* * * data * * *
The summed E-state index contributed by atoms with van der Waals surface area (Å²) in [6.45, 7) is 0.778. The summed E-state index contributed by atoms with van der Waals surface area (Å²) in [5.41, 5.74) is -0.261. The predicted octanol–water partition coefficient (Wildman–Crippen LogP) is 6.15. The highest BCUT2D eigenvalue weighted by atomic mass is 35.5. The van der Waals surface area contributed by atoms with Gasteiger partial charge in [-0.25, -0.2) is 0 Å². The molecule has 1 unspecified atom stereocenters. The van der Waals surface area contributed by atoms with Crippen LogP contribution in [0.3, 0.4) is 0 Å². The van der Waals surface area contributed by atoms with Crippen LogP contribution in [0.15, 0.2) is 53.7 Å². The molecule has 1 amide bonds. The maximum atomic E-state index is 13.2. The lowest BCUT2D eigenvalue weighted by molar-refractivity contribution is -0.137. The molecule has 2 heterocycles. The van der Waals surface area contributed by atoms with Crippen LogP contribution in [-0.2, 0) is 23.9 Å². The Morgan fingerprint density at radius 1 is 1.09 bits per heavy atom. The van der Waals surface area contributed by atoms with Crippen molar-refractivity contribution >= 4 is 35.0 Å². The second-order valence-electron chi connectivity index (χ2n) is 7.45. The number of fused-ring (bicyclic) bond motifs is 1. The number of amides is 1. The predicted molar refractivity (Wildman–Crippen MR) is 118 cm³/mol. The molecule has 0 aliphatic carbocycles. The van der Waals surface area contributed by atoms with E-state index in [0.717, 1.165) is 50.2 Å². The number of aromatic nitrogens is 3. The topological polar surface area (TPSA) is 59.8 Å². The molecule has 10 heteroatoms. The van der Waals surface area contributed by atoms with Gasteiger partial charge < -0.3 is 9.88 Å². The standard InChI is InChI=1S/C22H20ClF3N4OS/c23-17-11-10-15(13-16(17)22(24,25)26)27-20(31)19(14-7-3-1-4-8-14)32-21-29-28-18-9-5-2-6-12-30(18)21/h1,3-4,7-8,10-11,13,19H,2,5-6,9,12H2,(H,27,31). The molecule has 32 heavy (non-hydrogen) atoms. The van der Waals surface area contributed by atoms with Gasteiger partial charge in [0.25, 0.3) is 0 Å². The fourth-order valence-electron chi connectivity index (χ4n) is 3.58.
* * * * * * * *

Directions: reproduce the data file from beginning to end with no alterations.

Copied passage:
The summed E-state index contributed by atoms with van der Waals surface area (Å²) in [6.45, 7) is 0.778. The summed E-state index contributed by atoms with van der Waals surface area (Å²) in [5.41, 5.74) is -0.261. The predicted octanol–water partition coefficient (Wildman–Crippen LogP) is 6.15. The highest BCUT2D eigenvalue weighted by atomic mass is 35.5. The van der Waals surface area contributed by atoms with Gasteiger partial charge in [-0.25, -0.2) is 0 Å². The molecule has 1 unspecified atom stereocenters. The van der Waals surface area contributed by atoms with Crippen LogP contribution in [0.3, 0.4) is 0 Å². The van der Waals surface area contributed by atoms with Crippen LogP contribution in [0.15, 0.2) is 53.7 Å². The molecule has 1 amide bonds. The maximum atomic E-state index is 13.2. The lowest BCUT2D eigenvalue weighted by molar-refractivity contribution is -0.137. The molecule has 2 heterocycles. The van der Waals surface area contributed by atoms with Crippen LogP contribution in [-0.2, 0) is 23.9 Å². The Morgan fingerprint density at radius 1 is 1.09 bits per heavy atom. The van der Waals surface area contributed by atoms with Crippen molar-refractivity contribution >= 4 is 35.0 Å². The second-order valence-electron chi connectivity index (χ2n) is 7.45. The number of fused-ring (bicyclic) bond motifs is 1. The number of amides is 1. The predicted molar refractivity (Wildman–Crippen MR) is 118 cm³/mol. The molecule has 0 aliphatic carbocycles. The van der Waals surface area contributed by atoms with E-state index in [0.717, 1.165) is 50.2 Å². The number of aromatic nitrogens is 3. The topological polar surface area (TPSA) is 59.8 Å². The molecule has 10 heteroatoms. The van der Waals surface area contributed by atoms with Gasteiger partial charge < -0.3 is 9.88 Å². The standard InChI is InChI=1S/C22H20ClF3N4OS/c23-17-11-10-15(13-16(17)22(24,25)26)27-20(31)19(14-7-3-1-4-8-14)32-21-29-28-18-9-5-2-6-12-30(18)21/h1,3-4,7-8,10-11,13,19H,2,5-6,9,12H2,(H,27,31). The molecule has 32 heavy (non-hydrogen) atoms. The van der Waals surface area contributed by atoms with Gasteiger partial charge in [0.25, 0.3) is 0 Å². The fourth-order valence-electron chi connectivity index (χ4n) is 3.58.